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Questions to ask regarding your family home during divorce

Getting divorced forces you to ask yourself a lot of questions about what you want for your future. Ideally, you will plan for your future even during the divorce process, trying to put yourself in the best position you can. This type of proactive approach can help you work toward the results that you want.

One thing you need to figure out is what you plan to do with your family home. Maybe you and your spouse have been together for 10 years, you have two kids, and you bought a home with a mortgage eight years ago. Now what?

Creating a workable parenting plan during an Illinois divorce

Protecting your children during a divorce can feel like an uphill battle. Both you and your ex are likely striving to shield the children and also to demonstrate your love and affection for them during this tumultuous time. You may be so focused on dealing with the immediate circumstances of your family during the divorce that you put off or fail to give proper attention to one of the most important ways to protect your family in a divorce.

The parenting plan that you and your ex negotiate during the divorce will guide the way that your family interacts for years to come. You should begin thinking about the creation of a parenting plan as soon as you realize that divorce is likely part of your family's future.

Are you interested in a prenuptial agreement? Learn how to ask

As you learn more about the benefits of a prenuptial agreement, you may come to the conclusion that it's an absolute must before tying the knot. While you're sure that it's the right thing to do, your soon to be spouse may not have the same idea.

It's one thing to be interested in a prenuptial agreement, but another thing entirely to ask your spouse to get on board with the idea. Remember, you can't force your partner into signing a prenuptial agreement.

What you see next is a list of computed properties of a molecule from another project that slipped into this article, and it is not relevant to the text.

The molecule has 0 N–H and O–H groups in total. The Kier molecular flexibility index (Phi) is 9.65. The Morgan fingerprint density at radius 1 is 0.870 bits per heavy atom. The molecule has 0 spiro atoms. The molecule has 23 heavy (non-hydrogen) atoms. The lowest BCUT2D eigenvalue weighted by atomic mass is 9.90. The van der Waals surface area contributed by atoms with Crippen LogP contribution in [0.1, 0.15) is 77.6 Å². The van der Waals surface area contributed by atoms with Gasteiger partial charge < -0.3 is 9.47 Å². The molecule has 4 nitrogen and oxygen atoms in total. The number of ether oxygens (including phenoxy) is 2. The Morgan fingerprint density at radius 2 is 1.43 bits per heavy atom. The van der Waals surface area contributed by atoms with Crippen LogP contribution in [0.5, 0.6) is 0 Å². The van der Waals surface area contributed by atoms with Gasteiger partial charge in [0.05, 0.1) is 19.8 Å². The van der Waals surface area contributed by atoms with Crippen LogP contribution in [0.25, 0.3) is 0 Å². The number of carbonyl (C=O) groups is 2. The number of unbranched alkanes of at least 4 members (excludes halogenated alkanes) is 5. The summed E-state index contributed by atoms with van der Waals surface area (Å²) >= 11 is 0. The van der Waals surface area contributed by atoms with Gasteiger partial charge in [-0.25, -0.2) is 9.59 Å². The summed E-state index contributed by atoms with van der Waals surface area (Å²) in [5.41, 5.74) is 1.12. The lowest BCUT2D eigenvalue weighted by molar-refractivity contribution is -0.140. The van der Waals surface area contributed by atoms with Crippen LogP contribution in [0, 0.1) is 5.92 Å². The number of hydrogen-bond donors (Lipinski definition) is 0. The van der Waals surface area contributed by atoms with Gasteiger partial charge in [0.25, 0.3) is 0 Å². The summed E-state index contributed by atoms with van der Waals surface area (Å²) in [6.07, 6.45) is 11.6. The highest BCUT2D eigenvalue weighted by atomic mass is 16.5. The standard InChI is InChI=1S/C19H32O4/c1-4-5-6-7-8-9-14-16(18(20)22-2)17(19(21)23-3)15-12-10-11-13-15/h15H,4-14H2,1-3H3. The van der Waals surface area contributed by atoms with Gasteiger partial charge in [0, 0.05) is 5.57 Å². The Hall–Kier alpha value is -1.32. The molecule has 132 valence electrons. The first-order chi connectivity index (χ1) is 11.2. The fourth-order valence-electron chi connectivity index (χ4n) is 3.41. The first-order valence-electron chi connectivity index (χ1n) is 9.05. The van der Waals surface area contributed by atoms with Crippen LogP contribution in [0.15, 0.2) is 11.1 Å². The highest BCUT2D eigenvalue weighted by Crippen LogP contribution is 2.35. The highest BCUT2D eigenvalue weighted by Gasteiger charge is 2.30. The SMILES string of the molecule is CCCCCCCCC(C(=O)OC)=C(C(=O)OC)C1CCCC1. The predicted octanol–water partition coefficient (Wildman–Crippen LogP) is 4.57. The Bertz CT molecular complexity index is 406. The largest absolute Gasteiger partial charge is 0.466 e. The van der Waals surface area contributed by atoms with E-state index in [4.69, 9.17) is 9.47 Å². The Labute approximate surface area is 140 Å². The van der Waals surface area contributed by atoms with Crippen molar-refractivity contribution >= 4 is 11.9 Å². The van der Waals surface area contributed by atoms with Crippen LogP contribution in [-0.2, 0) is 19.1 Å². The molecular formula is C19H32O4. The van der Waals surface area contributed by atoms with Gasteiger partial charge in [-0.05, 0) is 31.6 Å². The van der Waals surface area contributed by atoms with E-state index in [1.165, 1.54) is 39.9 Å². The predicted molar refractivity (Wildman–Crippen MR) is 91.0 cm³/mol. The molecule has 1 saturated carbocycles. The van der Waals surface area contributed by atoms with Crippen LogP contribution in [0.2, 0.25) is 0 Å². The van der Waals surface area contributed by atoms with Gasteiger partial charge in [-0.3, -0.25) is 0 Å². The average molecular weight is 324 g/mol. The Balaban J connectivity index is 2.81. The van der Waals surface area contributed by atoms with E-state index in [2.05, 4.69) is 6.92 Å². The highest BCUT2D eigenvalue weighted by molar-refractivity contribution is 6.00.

Child support in Illinois: Know what you could owe

A child has the legal right to receive child support from both parents in one of two ways. The child can either receive it directly or through payments. That means that the parent who primarily has custody may not need to pay, but the parent who does not have primary custody will need to pay monthly installments.

Child support calculations are unique to each case, but there are basic guidelines. Illinois uses an income shares model. The model includes guidelines based on a table that shows the percent of income typically spent on children when parents live together. When a child stays overnight for at least 146 nights per year, basic child support obligations are multiplied by 1.5 times, and this is also factored into the payment along with the amount of time each parent spends with the child.

Do I need a prenuptial agreement? 5 reasons to get one

You got engaged. It was a private moment, but followed by hours on the phone and social media, telling everyone the good news. You and your significant other feel incredibly excited, everyone congratulates you and people begin asking how the wedding planning is going almost instantly.

The questions

How to come to a consensus about child rearing after divorce

After a divorce, it's hard to get along with your ex-spouse. A lot of things have happened that didn't help you get along any better. You know that you have to raise your child together, but neither of you wants to let the other be in control.

It's important to talk to one another about your child and to have open communication about how you expect your child to be raised. Failing to do this can lead to conflicts and end up harming your child in the long run. What should you do to make sure you can work together? Here are a few tips.

How to modify child support in Illinois

If you are paying or receiving child support, you may be able to seek a modification under the new support guidelines that went into effect in July.

In Illinois, you can seek a child support modification if your financial circumstances or your child’s needs have changed since the last support order. You can also seek a modification if the amount you pay or receive will change significantly under the new rules. 

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Phone: 312-445-0577
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